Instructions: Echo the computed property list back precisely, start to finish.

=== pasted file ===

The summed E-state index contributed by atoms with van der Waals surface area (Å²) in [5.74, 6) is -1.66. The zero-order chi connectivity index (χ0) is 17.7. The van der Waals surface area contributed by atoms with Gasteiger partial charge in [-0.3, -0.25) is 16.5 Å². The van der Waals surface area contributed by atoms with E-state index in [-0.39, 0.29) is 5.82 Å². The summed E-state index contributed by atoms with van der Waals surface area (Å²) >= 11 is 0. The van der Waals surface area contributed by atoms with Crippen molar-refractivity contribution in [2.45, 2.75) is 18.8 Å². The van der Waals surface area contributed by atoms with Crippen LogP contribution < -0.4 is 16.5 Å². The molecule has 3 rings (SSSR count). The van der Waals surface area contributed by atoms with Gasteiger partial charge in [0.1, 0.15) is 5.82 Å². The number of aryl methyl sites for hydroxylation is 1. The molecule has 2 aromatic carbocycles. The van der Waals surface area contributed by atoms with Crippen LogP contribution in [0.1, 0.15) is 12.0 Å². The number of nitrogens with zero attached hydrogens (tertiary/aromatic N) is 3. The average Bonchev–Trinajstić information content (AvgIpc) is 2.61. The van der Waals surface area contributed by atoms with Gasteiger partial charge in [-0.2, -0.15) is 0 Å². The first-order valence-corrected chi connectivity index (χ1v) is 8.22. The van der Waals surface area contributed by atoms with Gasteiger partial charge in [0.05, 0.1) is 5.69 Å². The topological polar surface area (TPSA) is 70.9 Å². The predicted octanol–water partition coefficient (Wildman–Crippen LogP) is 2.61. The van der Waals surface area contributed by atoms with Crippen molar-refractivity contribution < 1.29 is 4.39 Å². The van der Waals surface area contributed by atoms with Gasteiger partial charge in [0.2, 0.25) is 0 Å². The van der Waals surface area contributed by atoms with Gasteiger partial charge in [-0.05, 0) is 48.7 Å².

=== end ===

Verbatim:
The summed E-state index contributed by atoms with van der Waals surface area (Å²) in [5.74, 6) is -1.66. The zero-order chi connectivity index (χ0) is 17.7. The van der Waals surface area contributed by atoms with Gasteiger partial charge in [-0.3, -0.25) is 16.5 Å². The van der Waals surface area contributed by atoms with E-state index in [-0.39, 0.29) is 5.82 Å². The summed E-state index contributed by atoms with van der Waals surface area (Å²) >= 11 is 0. The van der Waals surface area contributed by atoms with Crippen molar-refractivity contribution in [2.45, 2.75) is 18.8 Å². The van der Waals surface area contributed by atoms with Crippen LogP contribution < -0.4 is 16.5 Å². The molecule has 3 rings (SSSR count). The van der Waals surface area contributed by atoms with Gasteiger partial charge in [0.1, 0.15) is 5.82 Å². The number of aryl methyl sites for hydroxylation is 1. The molecule has 2 aromatic carbocycles. The van der Waals surface area contributed by atoms with Crippen LogP contribution in [0.1, 0.15) is 12.0 Å². The number of nitrogens with zero attached hydrogens (tertiary/aromatic N) is 3. The average Bonchev–Trinajstić information content (AvgIpc) is 2.61. The van der Waals surface area contributed by atoms with Gasteiger partial charge in [-0.2, -0.15) is 0 Å². The first-order valence-corrected chi connectivity index (χ1v) is 8.22. The van der Waals surface area contributed by atoms with Gasteiger partial charge in [0.05, 0.1) is 5.69 Å². The topological polar surface area (TPSA) is 70.9 Å². The predicted octanol–water partition coefficient (Wildman–Crippen LogP) is 2.61. The van der Waals surface area contributed by atoms with Crippen molar-refractivity contribution < 1.29 is 4.39 Å². The van der Waals surface area contributed by atoms with Gasteiger partial charge in [0.2, 0.25) is 0 Å². The van der Waals surface area contributed by atoms with Gasteiger partial charge in [-0.05, 0) is 48.7 Å².